Lady of the Rocks
It is hard to believe that it has been a year now that we have lived in Montenegro. My initial culture shock has been transformed into a new way of life. The last few months have been filled with bright sunshine, hot sun, glistening waters full of people and boats of all shapes and sizes. The coastline of this mountainous country completely transforms itself in the summer season making it even more stunning that I can describe.
The extremes of those early days from September of last year are now less sharp then they were in those first few months. We have moved from ancient Kotor to our modern apartment in Porto Montenegro and grown accustomed to the differences between this seaside living and our previous seaside home of Vancouver.
Traffic still baffles me. They love to pass each other here at high speed, even in the most precarious of driving situations. A year in Montenegro has made me a very defensive driver. Of course, it has also made me appreciate so many more things from the kind people, to their simple foods and proud personalities.
Pieter has had to leave his Kotor cats behind him since we moved into the residences at Teuta. Somehow in Tivat there seem to be less stray animals around. Dogs asleep in the middle of busy intersections are still common though. Nobody seems to mind.
We are about to embark on our second year of this life changing experience. It should be an interesting ride. We have much more to do in the next 12 months!
Summer has arrived. Most days now are around 30 degrees. So we decided to put some large pots with plants outside our front door, as the door quite literally opens on to the narrow street that separates our house from the sea. Those extra 30 centimetres somehow add a modicum of assurance that the little cars and bigger trucks whizzing by won’t run you down as you step out for the day. We also placed some planters in the driveway and filled them with fresh summer herbs.
Nobody expected that a truck would smash into one of the pots within a day of having placed them outside our door for “protection” from just that kind of (fast and distracted) driver.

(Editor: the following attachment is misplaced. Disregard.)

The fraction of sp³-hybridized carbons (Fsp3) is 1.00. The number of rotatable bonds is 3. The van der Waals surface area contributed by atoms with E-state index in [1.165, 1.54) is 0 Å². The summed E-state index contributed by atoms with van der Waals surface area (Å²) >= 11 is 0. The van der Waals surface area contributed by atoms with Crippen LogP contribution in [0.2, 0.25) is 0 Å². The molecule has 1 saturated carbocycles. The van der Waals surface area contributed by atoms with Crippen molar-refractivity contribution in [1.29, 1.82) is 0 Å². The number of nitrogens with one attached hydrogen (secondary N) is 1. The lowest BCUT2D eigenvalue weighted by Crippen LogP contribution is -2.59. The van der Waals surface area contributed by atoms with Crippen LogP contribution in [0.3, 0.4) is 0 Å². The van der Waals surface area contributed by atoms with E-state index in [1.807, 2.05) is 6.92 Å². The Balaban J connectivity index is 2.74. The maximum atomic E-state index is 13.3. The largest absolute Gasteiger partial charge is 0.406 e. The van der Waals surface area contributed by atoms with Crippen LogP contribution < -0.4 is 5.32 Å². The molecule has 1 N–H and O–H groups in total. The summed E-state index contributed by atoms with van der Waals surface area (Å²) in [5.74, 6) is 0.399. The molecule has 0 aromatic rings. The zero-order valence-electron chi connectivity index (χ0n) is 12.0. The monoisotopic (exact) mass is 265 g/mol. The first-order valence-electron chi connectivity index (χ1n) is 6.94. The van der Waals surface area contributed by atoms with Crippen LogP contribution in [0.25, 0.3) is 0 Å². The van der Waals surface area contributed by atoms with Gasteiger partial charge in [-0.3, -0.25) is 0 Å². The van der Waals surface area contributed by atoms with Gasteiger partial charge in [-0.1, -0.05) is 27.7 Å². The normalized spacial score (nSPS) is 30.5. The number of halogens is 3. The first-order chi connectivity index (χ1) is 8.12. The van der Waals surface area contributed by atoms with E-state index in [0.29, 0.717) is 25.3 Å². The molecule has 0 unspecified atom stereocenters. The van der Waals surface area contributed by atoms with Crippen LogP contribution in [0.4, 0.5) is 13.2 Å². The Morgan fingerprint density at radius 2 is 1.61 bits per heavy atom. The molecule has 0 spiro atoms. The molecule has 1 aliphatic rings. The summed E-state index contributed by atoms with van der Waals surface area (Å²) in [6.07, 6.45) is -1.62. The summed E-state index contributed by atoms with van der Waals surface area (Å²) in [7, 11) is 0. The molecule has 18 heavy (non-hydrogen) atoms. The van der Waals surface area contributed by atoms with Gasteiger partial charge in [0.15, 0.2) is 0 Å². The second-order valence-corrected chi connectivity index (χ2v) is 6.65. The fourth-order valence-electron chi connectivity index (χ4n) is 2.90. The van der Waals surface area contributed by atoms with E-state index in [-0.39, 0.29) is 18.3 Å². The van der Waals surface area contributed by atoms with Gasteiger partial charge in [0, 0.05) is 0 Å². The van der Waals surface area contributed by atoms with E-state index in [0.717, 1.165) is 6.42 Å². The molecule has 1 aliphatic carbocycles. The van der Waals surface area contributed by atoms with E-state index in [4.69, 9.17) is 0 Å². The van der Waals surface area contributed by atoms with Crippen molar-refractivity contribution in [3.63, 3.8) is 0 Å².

The pleasant surprise was that the young driver came back to the scene to claim responsibility. In such a tight knit community, there is virtually no crime, and this was not going to be a random act of negligence. All the neighbours got involved in cleaning, fixing and solving. Within no time he had gone back to the garden supply store and replaced the large concrete pot which we thought was so invincible.
The second pleasant surprise was that we found some geraniums anonymously planted in the driveway planters the next day. Another reminder of the kind and modest nature of our neighbours.
Those are the names of just a few of our new “friends”. What does not lack here is an abundance of stray dogs and cats, some of which we have practically adopted. There does to appear to be anything resembling the SPCA here, or at least I have not seen them yet.
Kitten in Courtyard
From the number of animals around it looks like they don’t need a society for the protection of animals. This crowd is very much self protecting (mmm, maybe they resemble more their armed countrymen then I thought). Driving your car here becomes a challenge for the simple reason that you are not only having to be very attentive about other (fast) drivers, but you have to make sure you are not creating road kill on your way to and from the office. Dogs and cats are everywhere and they are quite accustomed to running around in packs and thinking they have the right of way!
Anyway, one day soon I will have to tell you about some of the facts about the natural beauty and history of this last amazing land. For the time being though, I can’t help but be intrigued by more pedestrian observations.
It looks like we are not the only one adopting animals. My colleague Max might even be taking one of these dogs home. She hangs out at one of the security gates to our marina, but wont for much longer. She looks like a miniature version of Lassie, just a lot more scruffy. We decided to call her Two-More because she had a funny little growth on her forehead. Needless to say these sweet little street animals have not seen the vet lately.
So there you go. We are now feeding seven cats instead of just our (spoiled) two that we brought over from Canada. I just hope that they don’t figure out which house the food is coming from, otherwise the band of brothers will migrate from the garbage dumpsters by the parking lot to our front door!
I already have my next blog posting in mind, so you will hear from me soon. This past week we had a bank visit our offices and the before the meeting could get started the president had to go and make tea for one of her (male) staff members. She smiled when she got back to the conference room and said, “one of the benefits of having a woman for a boss”. What a different world. Behind that small gesture is a whole conversation about social practices that are still in place here.